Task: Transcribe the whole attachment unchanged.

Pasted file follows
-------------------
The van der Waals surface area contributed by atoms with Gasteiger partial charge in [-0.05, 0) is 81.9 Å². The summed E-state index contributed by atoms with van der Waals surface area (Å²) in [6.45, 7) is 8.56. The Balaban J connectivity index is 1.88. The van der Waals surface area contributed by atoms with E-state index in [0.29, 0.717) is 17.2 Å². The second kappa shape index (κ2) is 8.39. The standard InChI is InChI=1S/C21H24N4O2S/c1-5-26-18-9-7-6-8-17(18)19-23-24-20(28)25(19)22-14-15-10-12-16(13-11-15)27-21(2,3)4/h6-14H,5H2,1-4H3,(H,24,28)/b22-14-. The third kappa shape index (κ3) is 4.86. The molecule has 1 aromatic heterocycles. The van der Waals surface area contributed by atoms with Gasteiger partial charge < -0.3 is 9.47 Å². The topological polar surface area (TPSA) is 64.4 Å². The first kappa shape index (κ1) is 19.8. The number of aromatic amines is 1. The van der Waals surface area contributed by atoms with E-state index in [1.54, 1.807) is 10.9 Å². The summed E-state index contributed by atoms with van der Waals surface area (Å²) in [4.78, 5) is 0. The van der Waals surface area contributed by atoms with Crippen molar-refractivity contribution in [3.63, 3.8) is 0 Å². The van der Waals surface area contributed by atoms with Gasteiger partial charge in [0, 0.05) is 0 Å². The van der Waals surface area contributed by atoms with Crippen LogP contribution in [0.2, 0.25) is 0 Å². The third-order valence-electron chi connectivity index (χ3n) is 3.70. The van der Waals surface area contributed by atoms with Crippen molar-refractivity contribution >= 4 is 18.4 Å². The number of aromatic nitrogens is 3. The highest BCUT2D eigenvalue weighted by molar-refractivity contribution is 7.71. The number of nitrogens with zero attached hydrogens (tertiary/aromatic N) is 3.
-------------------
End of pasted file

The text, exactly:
The van der Waals surface area contributed by atoms with Gasteiger partial charge in [-0.05, 0) is 81.9 Å². The summed E-state index contributed by atoms with van der Waals surface area (Å²) in [6.45, 7) is 8.56. The Balaban J connectivity index is 1.88. The van der Waals surface area contributed by atoms with E-state index in [0.29, 0.717) is 17.2 Å². The second kappa shape index (κ2) is 8.39. The standard InChI is InChI=1S/C21H24N4O2S/c1-5-26-18-9-7-6-8-17(18)19-23-24-20(28)25(19)22-14-15-10-12-16(13-11-15)27-21(2,3)4/h6-14H,5H2,1-4H3,(H,24,28)/b22-14-. The third kappa shape index (κ3) is 4.86. The molecule has 1 aromatic heterocycles. The van der Waals surface area contributed by atoms with Gasteiger partial charge < -0.3 is 9.47 Å². The topological polar surface area (TPSA) is 64.4 Å². The first kappa shape index (κ1) is 19.8. The number of aromatic amines is 1. The van der Waals surface area contributed by atoms with E-state index in [1.54, 1.807) is 10.9 Å². The summed E-state index contributed by atoms with van der Waals surface area (Å²) in [4.78, 5) is 0. The van der Waals surface area contributed by atoms with Crippen molar-refractivity contribution in [3.63, 3.8) is 0 Å². The van der Waals surface area contributed by atoms with Gasteiger partial charge in [0, 0.05) is 0 Å². The van der Waals surface area contributed by atoms with Crippen LogP contribution in [0.2, 0.25) is 0 Å². The third-order valence-electron chi connectivity index (χ3n) is 3.70. The van der Waals surface area contributed by atoms with Crippen molar-refractivity contribution >= 4 is 18.4 Å². The number of aromatic nitrogens is 3. The highest BCUT2D eigenvalue weighted by molar-refractivity contribution is 7.71. The number of nitrogens with zero attached hydrogens (tertiary/aromatic N) is 3.